Khula Manch was closed in 2016 for six months. Plans are finally afoot to open itAs the City plans to open it next week, it will reduce traffic snarls during political protests, and the open area will give people space to express themselves in a democratic society.
Spring has traditionally been the season of political protests in Nepal. The people’s movement of 1990 to abolish the three-decade old one-party panchayat rule took place in the spring. The 2006 people’s movement that ultimately ended the centuries-old monarchy also took place in the spring.
As spring approaches this year, it seems like political protests are going to be a frequent occurrence. So far political mass meetings, ever since Prime Minister KP Sharma Oli dissolved the House of Representatives on December 20, are being held on the streets to the dismay of the people as traffic chaos lasts the whole day.
The latest of these shows of strength by the two factions of the warring Nepal Communist Party factions took place on Wednesday. The Pushpa Kamal Dahal-Madav Kumar Nepal faction of the Nepal Communist Party bussed people from different parts of the country for a mass meeting at Bhrikutimandap. Earlier in the day, rallies began from different parts of the city to converge at the site of the mass meeting where leaders addressed the gathering.
Getting from one place to another for the common people was a nightmare as traffic could hardly move.
Last Friday had been the turn of the Oli faction of the party to hold a mass meeting. The assembly was held at Durbar Marg and public buses were not even allowed inside the Ring Road for the day.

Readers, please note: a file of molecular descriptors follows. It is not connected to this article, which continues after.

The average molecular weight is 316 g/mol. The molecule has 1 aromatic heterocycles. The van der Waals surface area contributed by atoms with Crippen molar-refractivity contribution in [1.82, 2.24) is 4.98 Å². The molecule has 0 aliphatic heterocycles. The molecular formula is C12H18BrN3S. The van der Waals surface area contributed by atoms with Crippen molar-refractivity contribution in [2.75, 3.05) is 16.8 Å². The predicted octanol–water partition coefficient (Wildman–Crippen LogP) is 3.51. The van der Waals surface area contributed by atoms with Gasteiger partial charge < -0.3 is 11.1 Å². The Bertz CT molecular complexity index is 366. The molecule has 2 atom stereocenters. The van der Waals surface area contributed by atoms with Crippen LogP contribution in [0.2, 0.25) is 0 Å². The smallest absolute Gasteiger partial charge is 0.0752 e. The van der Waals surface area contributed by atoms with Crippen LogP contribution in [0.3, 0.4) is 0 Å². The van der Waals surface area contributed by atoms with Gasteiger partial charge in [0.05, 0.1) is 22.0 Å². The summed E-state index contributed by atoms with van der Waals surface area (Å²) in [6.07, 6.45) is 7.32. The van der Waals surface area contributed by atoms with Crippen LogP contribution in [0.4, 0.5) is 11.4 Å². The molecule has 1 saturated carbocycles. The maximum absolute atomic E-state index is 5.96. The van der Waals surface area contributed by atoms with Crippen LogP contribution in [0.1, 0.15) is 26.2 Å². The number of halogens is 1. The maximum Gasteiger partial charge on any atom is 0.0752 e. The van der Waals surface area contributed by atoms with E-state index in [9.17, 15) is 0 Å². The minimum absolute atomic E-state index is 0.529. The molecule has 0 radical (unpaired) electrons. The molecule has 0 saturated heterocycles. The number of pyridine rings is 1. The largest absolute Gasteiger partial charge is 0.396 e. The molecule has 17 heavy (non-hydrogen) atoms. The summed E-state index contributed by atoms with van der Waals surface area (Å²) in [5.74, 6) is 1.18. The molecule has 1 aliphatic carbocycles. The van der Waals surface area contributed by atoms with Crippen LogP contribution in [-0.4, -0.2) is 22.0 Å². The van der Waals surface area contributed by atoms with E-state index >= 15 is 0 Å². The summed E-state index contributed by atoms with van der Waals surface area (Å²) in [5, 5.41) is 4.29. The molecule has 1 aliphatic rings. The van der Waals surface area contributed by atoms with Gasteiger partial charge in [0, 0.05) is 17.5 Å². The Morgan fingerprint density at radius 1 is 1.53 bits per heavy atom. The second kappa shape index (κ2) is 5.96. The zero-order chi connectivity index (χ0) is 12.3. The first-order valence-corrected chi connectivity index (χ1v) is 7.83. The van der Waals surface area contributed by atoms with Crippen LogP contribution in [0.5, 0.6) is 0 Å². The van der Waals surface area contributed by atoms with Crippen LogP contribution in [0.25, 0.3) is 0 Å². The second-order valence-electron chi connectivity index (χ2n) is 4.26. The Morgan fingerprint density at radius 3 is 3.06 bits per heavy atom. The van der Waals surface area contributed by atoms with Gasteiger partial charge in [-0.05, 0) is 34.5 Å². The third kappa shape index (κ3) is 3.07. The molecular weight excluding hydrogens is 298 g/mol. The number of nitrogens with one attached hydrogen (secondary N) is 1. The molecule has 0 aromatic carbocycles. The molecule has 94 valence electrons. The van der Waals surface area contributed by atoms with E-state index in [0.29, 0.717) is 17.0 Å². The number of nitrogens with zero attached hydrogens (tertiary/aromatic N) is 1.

According to the Metropolitan Traffic Police Division if only the political parties have their mass gatherings in Khula Manch, nearly 40 percent of traffic jams in Kathmandu can be controlled.
But since 2016 the historic Khula Manch, where leaders like Bishwesor Prasad Koirala, Ganesh Man Singh, Man Mohan Adhikari and Madan Bhandari held the masses spellbound with their orations, has been a dumping ground for construction materials for the extension of Bir Hospital and the reconstruction of Durbar High School.
"That space was never meant to be used for stocking building materials,” said Birendra Bhakta Shrestha, former politician turned cultural activist. “It was a valued space and they couldn't keep up with its value.”
But whatever may be the symbolic value of Khula Manch, for practical purposes, the re-opening of space would be a relief to the traffic police.
“If the city removes all those structures and makes the Khula Manch a place for political gatherings, this is going to be great relief for traffic police,” said Superintendent of Police Shyam Krishan Adhikari, also a spokesperson at the division.
This is what the Kathmandu Metropolitan City is planning to do.
According to Ishwor Man Dangol, spokesperson at the City, it is clearing it because China funded Durbar High School reconstruction is completed and over 90 percent of the Bir Hospital extension construction has been completed.
“They had kept their construction materials, now they are done with it, so we are clearing it,” said Dangol. “We will be clearing the half portion of Khula Manch by next week.”
For civil society, this is welcome news.
“I think it's a good decision that KMC is thinking of opening the space to people and although their decision comes very late, it's good that they made that decision,” said Daman Nath Dhungana, a prominent member of the civil society “People have the right to speak out and we need more spaces where they can present their views and Khula Manch is one such space."
Khula Manch, to the south of Ratnapark and east of Bir Hospital, holds a great political significance.